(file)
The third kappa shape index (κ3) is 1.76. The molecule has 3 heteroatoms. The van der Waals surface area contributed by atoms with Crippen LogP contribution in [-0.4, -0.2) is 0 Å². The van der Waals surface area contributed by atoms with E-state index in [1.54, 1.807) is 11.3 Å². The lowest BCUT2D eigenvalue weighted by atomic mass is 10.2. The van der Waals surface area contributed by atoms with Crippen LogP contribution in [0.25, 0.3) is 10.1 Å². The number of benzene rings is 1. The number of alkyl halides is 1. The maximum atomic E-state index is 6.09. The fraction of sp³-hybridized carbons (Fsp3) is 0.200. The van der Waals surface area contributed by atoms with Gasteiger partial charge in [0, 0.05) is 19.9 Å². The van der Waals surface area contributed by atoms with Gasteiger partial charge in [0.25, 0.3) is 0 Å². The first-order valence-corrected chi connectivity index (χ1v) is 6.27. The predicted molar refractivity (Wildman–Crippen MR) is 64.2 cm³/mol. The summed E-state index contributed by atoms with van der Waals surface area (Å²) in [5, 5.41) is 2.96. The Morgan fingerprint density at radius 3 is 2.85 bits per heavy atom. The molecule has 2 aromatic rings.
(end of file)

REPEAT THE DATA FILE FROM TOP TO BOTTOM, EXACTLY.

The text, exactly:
The third kappa shape index (κ3) is 1.76. The molecule has 3 heteroatoms. The van der Waals surface area contributed by atoms with Crippen LogP contribution in [-0.4, -0.2) is 0 Å². The van der Waals surface area contributed by atoms with E-state index in [1.54, 1.807) is 11.3 Å². The lowest BCUT2D eigenvalue weighted by atomic mass is 10.2. The van der Waals surface area contributed by atoms with Crippen LogP contribution in [0.25, 0.3) is 10.1 Å². The number of benzene rings is 1. The number of alkyl halides is 1. The maximum atomic E-state index is 6.09. The fraction of sp³-hybridized carbons (Fsp3) is 0.200. The van der Waals surface area contributed by atoms with Gasteiger partial charge in [0, 0.05) is 19.9 Å². The van der Waals surface area contributed by atoms with Gasteiger partial charge in [0.25, 0.3) is 0 Å². The first-order valence-corrected chi connectivity index (χ1v) is 6.27. The predicted molar refractivity (Wildman–Crippen MR) is 64.2 cm³/mol. The summed E-state index contributed by atoms with van der Waals surface area (Å²) in [5, 5.41) is 2.96. The Morgan fingerprint density at radius 3 is 2.85 bits per heavy atom. The molecule has 2 aromatic rings.